Climate change, biodiversity crises and other challenges impinge upon agricultural communities who must adapt to these pressures. However, in many countries agriculture lags behind other sectors in its uptake of digital automation and control systems on the farm. In spite of decades of research into technological innovation adoption factors we still do not have a good understanding as to why this sector is slower than others to adopt these new systems. This paper is based on a qualitative study of farmers in the south-east of Ireland which explored social effects in technology adoption. It draws out key themes associated with Irish farming as communities of knowledge networks, learning and innovation dynamics and cultural features, as well as tensions in relationships between farmers and institutions. From this analysis new theoretical “RooT” model is offered to reorient control and automation technology adoption theories and better support agricultural technology innovation.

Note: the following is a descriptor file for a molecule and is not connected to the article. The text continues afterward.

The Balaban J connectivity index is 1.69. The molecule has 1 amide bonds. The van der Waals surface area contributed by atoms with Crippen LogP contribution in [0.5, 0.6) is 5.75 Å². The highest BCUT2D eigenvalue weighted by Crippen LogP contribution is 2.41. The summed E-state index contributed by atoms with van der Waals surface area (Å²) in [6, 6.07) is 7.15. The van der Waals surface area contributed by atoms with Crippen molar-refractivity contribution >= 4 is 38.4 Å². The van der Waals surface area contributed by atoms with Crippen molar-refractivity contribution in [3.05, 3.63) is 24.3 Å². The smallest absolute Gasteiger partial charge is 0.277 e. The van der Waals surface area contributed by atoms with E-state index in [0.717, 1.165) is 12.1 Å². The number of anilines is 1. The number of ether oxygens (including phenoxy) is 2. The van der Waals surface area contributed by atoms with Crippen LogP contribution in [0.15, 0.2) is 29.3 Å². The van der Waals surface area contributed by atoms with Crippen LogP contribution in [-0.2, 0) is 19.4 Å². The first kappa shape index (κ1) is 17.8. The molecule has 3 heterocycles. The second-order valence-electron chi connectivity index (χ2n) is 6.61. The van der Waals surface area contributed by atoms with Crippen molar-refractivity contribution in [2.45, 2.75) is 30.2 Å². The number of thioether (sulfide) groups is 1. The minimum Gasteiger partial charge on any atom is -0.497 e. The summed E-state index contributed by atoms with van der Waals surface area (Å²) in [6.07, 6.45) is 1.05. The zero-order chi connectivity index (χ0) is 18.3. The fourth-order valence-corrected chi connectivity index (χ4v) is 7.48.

- Knowledge networks
- Multicultural interactions